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As gateway to Queenstown's many adrenaline-pumping activities and guard to the unspoiled natural habitats of the Otago Peninsula, Dunedin, the second-largest city on the South Island, with its historic Victorian architecture, alternative collegiate vibe and outstanding outdoor recreation, stands second to none. Whether you want to peep at rare penguins, view historic buildings or take in a museum, Dunedin has it all and then some.Find Cruises Sailing to This Port
Travel by vintage train car along the eastern shores of Otago Harbor on the Taieri Gorge Train excursion. Make two photo stops and enjoy a light lunch. Cross the Taieri Plains, ascend into the rugged hills. Pass through the Salisbury Tunnel, and see mountain scenery and the Taieri River for the next 17 miles. Stop at the Pukerangi plateau. Continue past the old sheep run, Mt. Allan and Christmas Creek.
The Queenstown Overnight tour has it all: a smorgasbord of history, culture, scenic and alpine beauty. Enjoy lunch in a unique lodge in the small Victorian mountain town of Clyde and wine tasting at the Gibbston Valley Winery. Stay at Queenstown, a vibrant city situated on an old glacial valley floor surrounded by towering mountains. It is an ideal place to take a stroll with its narrow streets and compact town center lined with shops, boutiques, courtyards and restaurants. In the evening, you will board the vintage steamship, T.S.S. Earnslaw, for a 40-minute evening cruise across Lake Wakatipu to the Walter Peak High Country Farm. Visit the quaint township of Arrowtown, a former gold-mining town, or experience the tranquility and charm of Te Anau.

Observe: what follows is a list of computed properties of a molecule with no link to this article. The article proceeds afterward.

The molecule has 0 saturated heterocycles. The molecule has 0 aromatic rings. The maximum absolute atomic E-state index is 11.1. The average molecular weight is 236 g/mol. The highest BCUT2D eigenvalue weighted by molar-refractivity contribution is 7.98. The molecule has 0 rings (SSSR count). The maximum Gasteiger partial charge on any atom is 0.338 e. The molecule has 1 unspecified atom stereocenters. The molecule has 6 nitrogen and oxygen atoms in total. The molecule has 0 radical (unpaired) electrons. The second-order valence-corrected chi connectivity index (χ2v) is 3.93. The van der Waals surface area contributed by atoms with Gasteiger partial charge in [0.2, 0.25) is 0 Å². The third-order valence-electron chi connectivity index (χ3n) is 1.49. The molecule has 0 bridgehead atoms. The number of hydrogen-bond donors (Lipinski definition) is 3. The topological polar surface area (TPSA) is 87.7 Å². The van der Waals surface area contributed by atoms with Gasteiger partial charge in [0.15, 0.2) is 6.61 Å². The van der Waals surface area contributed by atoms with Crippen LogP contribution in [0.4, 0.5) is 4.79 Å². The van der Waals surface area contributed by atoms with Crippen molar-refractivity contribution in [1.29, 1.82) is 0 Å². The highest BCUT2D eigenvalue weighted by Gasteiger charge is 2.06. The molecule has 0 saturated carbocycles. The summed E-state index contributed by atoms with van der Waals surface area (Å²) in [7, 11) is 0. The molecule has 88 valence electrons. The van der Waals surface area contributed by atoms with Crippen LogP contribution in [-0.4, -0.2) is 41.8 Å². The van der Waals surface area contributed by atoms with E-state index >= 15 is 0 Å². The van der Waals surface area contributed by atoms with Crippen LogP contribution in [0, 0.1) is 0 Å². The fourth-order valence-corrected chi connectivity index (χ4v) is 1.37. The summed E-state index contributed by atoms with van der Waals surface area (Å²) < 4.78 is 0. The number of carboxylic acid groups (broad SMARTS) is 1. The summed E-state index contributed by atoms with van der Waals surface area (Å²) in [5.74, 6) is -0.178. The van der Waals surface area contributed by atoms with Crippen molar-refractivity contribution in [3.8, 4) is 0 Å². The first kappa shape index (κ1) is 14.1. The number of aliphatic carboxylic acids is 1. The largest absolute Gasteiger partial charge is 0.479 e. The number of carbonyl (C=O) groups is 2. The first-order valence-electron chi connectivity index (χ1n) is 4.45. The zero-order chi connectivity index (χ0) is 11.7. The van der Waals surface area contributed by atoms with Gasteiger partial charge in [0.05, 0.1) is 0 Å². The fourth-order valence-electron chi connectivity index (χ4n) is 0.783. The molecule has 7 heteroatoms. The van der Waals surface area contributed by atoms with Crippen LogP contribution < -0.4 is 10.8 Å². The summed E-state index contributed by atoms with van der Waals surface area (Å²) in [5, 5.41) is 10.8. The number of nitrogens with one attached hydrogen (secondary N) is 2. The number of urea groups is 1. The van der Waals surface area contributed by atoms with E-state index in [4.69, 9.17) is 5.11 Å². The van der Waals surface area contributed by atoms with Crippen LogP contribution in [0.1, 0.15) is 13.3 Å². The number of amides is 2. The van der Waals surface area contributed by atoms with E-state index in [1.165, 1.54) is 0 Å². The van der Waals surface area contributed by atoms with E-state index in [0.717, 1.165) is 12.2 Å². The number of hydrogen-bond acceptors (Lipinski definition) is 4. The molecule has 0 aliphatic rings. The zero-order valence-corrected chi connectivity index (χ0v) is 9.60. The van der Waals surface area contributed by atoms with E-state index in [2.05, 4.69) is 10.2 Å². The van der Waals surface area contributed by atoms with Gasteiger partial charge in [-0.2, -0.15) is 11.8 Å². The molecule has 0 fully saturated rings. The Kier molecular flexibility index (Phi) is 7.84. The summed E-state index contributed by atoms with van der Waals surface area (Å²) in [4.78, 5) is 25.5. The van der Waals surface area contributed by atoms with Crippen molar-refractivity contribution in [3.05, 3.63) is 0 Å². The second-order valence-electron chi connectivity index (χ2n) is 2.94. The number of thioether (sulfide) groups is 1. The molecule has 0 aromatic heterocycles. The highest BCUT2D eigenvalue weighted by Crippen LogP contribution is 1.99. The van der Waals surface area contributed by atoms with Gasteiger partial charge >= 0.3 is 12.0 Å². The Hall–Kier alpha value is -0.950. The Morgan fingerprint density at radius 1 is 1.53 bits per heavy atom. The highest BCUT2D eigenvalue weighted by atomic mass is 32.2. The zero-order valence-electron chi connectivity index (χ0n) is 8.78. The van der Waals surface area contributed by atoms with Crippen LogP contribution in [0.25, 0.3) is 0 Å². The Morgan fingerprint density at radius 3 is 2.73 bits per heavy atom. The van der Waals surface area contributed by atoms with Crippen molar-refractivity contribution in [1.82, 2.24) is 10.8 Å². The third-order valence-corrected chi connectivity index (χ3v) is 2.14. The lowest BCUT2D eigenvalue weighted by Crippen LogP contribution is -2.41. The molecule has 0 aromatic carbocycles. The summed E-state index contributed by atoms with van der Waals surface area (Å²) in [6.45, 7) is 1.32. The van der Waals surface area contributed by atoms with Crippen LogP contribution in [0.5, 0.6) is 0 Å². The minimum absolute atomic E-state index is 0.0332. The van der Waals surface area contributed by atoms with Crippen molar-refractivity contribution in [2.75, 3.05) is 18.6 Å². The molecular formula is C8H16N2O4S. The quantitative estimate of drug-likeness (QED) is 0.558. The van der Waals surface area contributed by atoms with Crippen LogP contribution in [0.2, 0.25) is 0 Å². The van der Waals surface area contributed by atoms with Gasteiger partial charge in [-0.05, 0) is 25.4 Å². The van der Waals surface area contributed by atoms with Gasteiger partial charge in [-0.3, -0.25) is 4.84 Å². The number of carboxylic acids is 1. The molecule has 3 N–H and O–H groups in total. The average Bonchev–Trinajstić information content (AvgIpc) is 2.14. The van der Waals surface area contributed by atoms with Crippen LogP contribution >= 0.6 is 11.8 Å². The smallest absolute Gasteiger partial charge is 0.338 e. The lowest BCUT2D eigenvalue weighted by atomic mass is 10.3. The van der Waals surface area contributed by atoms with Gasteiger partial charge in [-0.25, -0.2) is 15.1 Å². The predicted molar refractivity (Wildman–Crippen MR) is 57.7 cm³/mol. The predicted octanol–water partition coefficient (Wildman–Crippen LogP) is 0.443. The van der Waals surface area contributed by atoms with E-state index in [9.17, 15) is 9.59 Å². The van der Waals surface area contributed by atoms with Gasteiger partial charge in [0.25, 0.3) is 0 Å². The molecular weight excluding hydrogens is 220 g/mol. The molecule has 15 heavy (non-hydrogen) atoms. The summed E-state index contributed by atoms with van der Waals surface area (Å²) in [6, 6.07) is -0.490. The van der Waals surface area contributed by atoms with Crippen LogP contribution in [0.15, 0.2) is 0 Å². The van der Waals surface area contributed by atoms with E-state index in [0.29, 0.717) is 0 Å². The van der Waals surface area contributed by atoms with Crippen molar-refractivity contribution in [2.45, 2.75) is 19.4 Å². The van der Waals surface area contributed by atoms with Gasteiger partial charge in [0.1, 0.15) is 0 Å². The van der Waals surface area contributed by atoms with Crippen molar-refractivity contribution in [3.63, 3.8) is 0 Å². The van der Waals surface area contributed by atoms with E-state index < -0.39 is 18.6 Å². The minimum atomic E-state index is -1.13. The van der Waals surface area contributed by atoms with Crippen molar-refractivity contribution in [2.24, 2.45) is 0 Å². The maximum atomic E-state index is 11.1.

If there's a sport you love, you'll have no trouble doing it in Dunedin. From hiking to biking to surfing and sea kayaking, the more adventurous you are, the more adventures you'll find. Take in the view from Mt. Cargill. Buses run to the base, but then it's just you and the mountain for the next 90 minutes. Or simply walk up Baldwin Street, the world's steepest.
Even though Dunedin, Celtic for Edinburgh, was founded by the Scottish, finding a good Haggis is going to be hard. However, there are over 140 restaurants in Dunedin, most centered on the Octagon and George Street. Chinese is a city specialty as the Chinese population dates back to the gold-rush days of the 1860s. But your best bet is to let your feet and appetite guide you.
Dunedin is a large city and can be expected to have all kinds of shops, from national chains to local boutiques, Scottish kitsch to antique treasures, art galleries to clothing designer showrooms. It's a cosmopolitan place, and a bit expensive, so stroll George Street and you'll find what you like. Or it'll find you.
Currency is the New Zealand dollar, currently worth about $0.65 USD. Credit cards are widely accepted and ATMs are everywhere. Moneychangers are widely available so don't expect any real trouble converting currency or travelers checks, but do shop around for the best rates.
|Average Precip.||1.96 in||4.98 cm|
Learn more about this port city with these tourist information guides.